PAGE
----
Title : new Usage : my $obj = Bio::Tools::Run::StandAloneBlast->new(); Function: Builds a newBio::Tools::Run::StandAloneBlast object Returns : Bio::Tools::Run::StandAloneNCBIBlast or StandAloneWUBlast Args : -quiet => boolean # make program execution quiet -_READMETHOD => 'BLAST' (default, synonym 'SearchIO') || 'blast_pull' # the parsing method, case insensitive
Essentially all BLAST parameters can be set via StandAloneBlast.pm. Some of the most commonly used parameters are listed below. All parameters have defaults and are optional except for -p in those programs that have it. For a complete listing of settable parameters, run the relevant executable BLAST program with the option "-" as in blastall - Note that the input parameters (-i, -j, -input) should not be set directly by you: this module sets them when you call one of the executable methods.
-p Program Name [String] Input should be one of "blastp", "blastn", "blastx", "tblastn", or "tblastx". -d Database [String] default = nr The database specified must first be formatted with formatdb. Multiple database names (bracketed by quotations) will be accepted. An example would be -d "nr est" -e Expectation value (E) [Real] default = 10.0 -o BLAST report Output File [File Out] Optional, default = ./blastreport.out ; set by StandAloneBlast.pm -S Query strands to search against database (for blast[nx], and tblastx). 3 is both, 1 is top, 2 is bottom [Integer] default = 3
Blastpgp (including Psiblast)
-j is the maximum number of rounds (default 1; i.e., regular BLAST) -h is the e-value threshold for including sequences in the score matrix model (default 0.001) -c is the "constant" used in the pseudocount formula specified in the paper (default 10) -B Multiple alignment file for PSI-BLAST "jump start mode" Optional -Q Output File for PSI-BLAST Matrix in ASCII [File Out] Optional
-d Database [String] default = (none - you must specify a database) The database specified must first be formatted with formatdb. Multiple database names (bracketed by quotations) will be accepted. An example would be -d "Cog Smart" -e Expectation value (E) [Real] default = 10.0 -o BLAST report Output File [File Out] Optional, default = ./blastreport.out ; set by StandAloneBlast.pm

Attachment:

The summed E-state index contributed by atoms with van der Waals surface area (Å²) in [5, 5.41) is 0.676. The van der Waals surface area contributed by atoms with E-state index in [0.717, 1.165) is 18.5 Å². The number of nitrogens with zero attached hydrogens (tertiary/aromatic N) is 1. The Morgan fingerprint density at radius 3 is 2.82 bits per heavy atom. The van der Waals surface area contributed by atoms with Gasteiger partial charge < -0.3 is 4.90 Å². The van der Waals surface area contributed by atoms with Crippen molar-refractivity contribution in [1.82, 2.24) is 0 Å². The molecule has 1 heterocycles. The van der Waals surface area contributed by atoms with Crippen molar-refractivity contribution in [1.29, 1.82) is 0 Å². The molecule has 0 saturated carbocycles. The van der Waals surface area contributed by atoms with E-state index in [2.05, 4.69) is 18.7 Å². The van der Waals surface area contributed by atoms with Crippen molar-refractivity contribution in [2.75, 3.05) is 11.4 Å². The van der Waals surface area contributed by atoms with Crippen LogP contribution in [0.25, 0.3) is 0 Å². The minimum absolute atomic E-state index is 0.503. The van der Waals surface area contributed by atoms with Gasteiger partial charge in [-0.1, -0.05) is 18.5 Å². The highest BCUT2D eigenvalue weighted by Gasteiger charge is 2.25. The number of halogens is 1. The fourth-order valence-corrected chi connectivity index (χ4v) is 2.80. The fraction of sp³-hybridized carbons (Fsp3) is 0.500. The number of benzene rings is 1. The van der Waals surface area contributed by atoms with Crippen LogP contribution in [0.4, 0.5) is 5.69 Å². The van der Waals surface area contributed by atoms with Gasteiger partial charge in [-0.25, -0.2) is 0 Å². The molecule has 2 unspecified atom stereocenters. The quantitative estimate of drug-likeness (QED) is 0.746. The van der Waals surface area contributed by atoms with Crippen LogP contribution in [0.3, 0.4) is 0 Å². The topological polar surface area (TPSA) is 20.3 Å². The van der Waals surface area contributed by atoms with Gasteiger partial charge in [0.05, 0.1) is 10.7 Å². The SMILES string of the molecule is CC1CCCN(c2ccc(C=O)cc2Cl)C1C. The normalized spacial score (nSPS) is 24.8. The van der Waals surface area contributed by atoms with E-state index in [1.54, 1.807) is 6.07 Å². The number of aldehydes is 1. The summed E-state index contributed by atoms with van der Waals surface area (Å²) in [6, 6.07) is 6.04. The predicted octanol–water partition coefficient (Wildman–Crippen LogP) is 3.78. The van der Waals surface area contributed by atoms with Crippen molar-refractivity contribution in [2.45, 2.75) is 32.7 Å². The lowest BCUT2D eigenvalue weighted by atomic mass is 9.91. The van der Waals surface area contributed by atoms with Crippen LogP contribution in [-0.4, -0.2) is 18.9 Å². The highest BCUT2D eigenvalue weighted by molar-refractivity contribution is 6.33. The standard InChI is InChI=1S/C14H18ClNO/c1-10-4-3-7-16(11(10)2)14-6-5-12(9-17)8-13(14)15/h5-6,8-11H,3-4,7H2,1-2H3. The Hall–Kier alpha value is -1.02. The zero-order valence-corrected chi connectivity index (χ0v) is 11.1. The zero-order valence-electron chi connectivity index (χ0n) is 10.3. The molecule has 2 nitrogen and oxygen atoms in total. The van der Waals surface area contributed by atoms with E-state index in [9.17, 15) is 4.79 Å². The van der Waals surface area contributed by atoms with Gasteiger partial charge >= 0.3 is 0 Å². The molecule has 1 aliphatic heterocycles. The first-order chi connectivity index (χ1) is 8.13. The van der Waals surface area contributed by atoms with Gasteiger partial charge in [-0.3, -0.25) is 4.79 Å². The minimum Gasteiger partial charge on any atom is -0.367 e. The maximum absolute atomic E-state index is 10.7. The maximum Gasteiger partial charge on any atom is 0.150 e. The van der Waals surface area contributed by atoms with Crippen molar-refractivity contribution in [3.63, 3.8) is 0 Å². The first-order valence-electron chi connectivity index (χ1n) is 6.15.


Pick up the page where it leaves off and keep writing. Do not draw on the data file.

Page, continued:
-p Program name: blastp, blastn, blastx. For blastx 1st argument should be nucleotide [String] default = blastp -o alignment output file [File Out] default = stdout -e Expectation value (E) [Real] default = 10.0 -S Query strands to search against database (blastn only). 3 is both, 1 is top, 2 is bottom [Integer] default = 3
-p Program Name [String] Input should be one of "wublastp", "wublastn", "wublastx", "wutblastn", or "wutblastx". -d Database [String] default = nr The database specified must first be formatted with xdformat. -E Expectation value (E) [Real] default = 10.0 -o BLAST report Output File [File Out] Optional, default = ./blastreport.out ; set by StandAloneBlast.pm
Title : executable Usage : my $exe = $blastfactory->executable('blastall'); Function: Finds the full path to the executable Returns : string representing the full path to the exe Args : [optional] name of executable to set path to [optional] boolean flag whether or not warn when exe is not found
Title : program_dir Usage : my $dir = $factory->program_dir(); Function: Abstract get method for dir of program. Returns : string representing program directory Args : none
Title : _setinput Usage : Internal function, not to be called directly Function: Create input file(s) for Blast executable Example : Returns : name of file containing Blast data input Args : Seq object reference or input file name
Title : no_param_checks Usage : $obj->no_param_checks($newval) Function: Boolean flag as to whether or not we should trust the sanity checks for parameter values Returns : value of no_param_checks Args : newvalue (optional)
Title : save_tempfiles Usage : $obj->save_tempfiles($newval) Function: Returns : value of save_tempfiles Args : newvalue (optional)
Title : outfile_name Usage : my $outfile = $tcoffee->outfile_name(); Function: Get/Set the name of the output file for this run (if you wanted to do something special) Returns : string Args : [optional] string to set value to
Title : tempdir Usage : my $tmpdir = $self->tempdir(); Function: Retrieve a temporary directory name (which is created) Returns : string which is the name of the temporary directory Args : none
Title : cleanup Usage : $tcoffee->cleanup(); Function: Will cleanup the tempdir directory after a PAML run Returns : none Args : none
Title : io Usage : $obj->io($newval) Function: Gets a Bio::Root::IO object Returns : Bio::Root::IO Args : none